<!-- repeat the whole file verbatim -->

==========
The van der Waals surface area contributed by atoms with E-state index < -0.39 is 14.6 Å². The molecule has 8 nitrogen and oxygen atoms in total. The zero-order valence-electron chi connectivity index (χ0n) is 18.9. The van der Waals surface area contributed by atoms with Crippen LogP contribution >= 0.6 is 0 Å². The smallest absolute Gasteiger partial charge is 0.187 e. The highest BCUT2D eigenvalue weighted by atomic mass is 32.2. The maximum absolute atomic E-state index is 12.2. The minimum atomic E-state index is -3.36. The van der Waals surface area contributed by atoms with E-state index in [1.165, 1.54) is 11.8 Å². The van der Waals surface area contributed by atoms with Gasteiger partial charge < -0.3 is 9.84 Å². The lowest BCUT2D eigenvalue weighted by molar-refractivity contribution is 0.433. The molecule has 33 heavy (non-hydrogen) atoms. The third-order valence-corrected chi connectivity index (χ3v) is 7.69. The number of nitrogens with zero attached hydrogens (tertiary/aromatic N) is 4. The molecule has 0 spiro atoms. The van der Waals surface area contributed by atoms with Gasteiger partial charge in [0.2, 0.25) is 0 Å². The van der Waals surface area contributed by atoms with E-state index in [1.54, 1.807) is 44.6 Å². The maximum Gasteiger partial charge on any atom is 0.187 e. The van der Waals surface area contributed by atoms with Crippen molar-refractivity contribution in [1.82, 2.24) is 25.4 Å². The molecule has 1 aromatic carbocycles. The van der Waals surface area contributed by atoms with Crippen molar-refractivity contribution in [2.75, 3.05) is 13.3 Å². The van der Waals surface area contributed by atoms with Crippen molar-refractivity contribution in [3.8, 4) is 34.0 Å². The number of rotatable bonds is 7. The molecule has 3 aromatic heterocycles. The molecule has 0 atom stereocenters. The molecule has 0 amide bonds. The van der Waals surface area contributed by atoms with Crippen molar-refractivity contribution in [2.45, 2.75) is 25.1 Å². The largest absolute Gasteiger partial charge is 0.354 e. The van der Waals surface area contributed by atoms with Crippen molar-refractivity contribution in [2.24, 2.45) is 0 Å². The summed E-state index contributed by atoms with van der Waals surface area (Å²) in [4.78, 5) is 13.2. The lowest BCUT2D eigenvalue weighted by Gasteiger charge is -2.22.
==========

The van der Waals surface area contributed by atoms with E-state index < -0.39 is 14.6 Å². The molecule has 8 nitrogen and oxygen atoms in total. The zero-order valence-electron chi connectivity index (χ0n) is 18.9. The van der Waals surface area contributed by atoms with Crippen LogP contribution >= 0.6 is 0 Å². The smallest absolute Gasteiger partial charge is 0.187 e. The highest BCUT2D eigenvalue weighted by atomic mass is 32.2. The maximum absolute atomic E-state index is 12.2. The minimum atomic E-state index is -3.36. The van der Waals surface area contributed by atoms with E-state index in [1.165, 1.54) is 11.8 Å². The van der Waals surface area contributed by atoms with Gasteiger partial charge < -0.3 is 9.84 Å². The lowest BCUT2D eigenvalue weighted by molar-refractivity contribution is 0.433. The molecule has 33 heavy (non-hydrogen) atoms. The third-order valence-corrected chi connectivity index (χ3v) is 7.69. The number of nitrogens with zero attached hydrogens (tertiary/aromatic N) is 4. The molecule has 0 spiro atoms. The van der Waals surface area contributed by atoms with Gasteiger partial charge in [0.2, 0.25) is 0 Å². The van der Waals surface area contributed by atoms with E-state index in [1.54, 1.807) is 44.6 Å². The maximum Gasteiger partial charge on any atom is 0.187 e. The van der Waals surface area contributed by atoms with Crippen molar-refractivity contribution in [1.82, 2.24) is 25.4 Å². The molecule has 1 aromatic carbocycles. The van der Waals surface area contributed by atoms with Crippen molar-refractivity contribution in [2.75, 3.05) is 13.3 Å². The van der Waals surface area contributed by atoms with Crippen molar-refractivity contribution in [3.8, 4) is 34.0 Å². The number of rotatable bonds is 7. The molecule has 3 aromatic heterocycles. The molecule has 0 atom stereocenters. The molecule has 0 amide bonds. The van der Waals surface area contributed by atoms with Crippen molar-refractivity contribution in [2.45, 2.75) is 25.1 Å². The largest absolute Gasteiger partial charge is 0.354 e. The van der Waals surface area contributed by atoms with Crippen molar-refractivity contribution in [2.24, 2.45) is 0 Å². The summed E-state index contributed by atoms with van der Waals surface area (Å²) in [4.78, 5) is 13.2. The lowest BCUT2D eigenvalue weighted by Gasteiger charge is -2.22.